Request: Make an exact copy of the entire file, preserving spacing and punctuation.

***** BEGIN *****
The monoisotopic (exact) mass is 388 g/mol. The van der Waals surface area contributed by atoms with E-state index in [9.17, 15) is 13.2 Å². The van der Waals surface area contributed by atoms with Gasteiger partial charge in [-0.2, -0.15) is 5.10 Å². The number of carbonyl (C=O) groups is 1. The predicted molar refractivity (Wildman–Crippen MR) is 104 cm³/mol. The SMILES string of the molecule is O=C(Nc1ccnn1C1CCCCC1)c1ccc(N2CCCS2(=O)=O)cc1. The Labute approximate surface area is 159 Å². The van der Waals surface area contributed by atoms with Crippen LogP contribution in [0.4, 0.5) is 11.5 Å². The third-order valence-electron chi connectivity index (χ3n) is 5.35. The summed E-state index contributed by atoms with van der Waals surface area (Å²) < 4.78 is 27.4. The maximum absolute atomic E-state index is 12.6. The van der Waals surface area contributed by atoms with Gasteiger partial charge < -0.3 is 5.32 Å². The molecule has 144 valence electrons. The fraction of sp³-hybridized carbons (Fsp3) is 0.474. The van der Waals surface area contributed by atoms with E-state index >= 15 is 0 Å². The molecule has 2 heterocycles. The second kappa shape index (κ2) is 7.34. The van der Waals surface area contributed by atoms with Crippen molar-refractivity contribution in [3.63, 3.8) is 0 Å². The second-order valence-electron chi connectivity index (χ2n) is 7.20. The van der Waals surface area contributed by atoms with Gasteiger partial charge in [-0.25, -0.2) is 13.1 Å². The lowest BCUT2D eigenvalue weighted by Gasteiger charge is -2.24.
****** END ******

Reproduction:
The monoisotopic (exact) mass is 388 g/mol. The van der Waals surface area contributed by atoms with E-state index in [9.17, 15) is 13.2 Å². The van der Waals surface area contributed by atoms with Gasteiger partial charge in [-0.2, -0.15) is 5.10 Å². The number of carbonyl (C=O) groups is 1. The predicted molar refractivity (Wildman–Crippen MR) is 104 cm³/mol. The SMILES string of the molecule is O=C(Nc1ccnn1C1CCCCC1)c1ccc(N2CCCS2(=O)=O)cc1. The Labute approximate surface area is 159 Å². The van der Waals surface area contributed by atoms with Crippen LogP contribution in [0.4, 0.5) is 11.5 Å². The third-order valence-electron chi connectivity index (χ3n) is 5.35. The summed E-state index contributed by atoms with van der Waals surface area (Å²) < 4.78 is 27.4. The maximum absolute atomic E-state index is 12.6. The van der Waals surface area contributed by atoms with Gasteiger partial charge < -0.3 is 5.32 Å². The molecule has 144 valence electrons. The fraction of sp³-hybridized carbons (Fsp3) is 0.474. The van der Waals surface area contributed by atoms with E-state index >= 15 is 0 Å². The molecule has 2 heterocycles. The second kappa shape index (κ2) is 7.34. The van der Waals surface area contributed by atoms with Crippen molar-refractivity contribution in [3.63, 3.8) is 0 Å². The second-order valence-electron chi connectivity index (χ2n) is 7.20. The van der Waals surface area contributed by atoms with Gasteiger partial charge in [-0.25, -0.2) is 13.1 Å². The lowest BCUT2D eigenvalue weighted by Gasteiger charge is -2.24.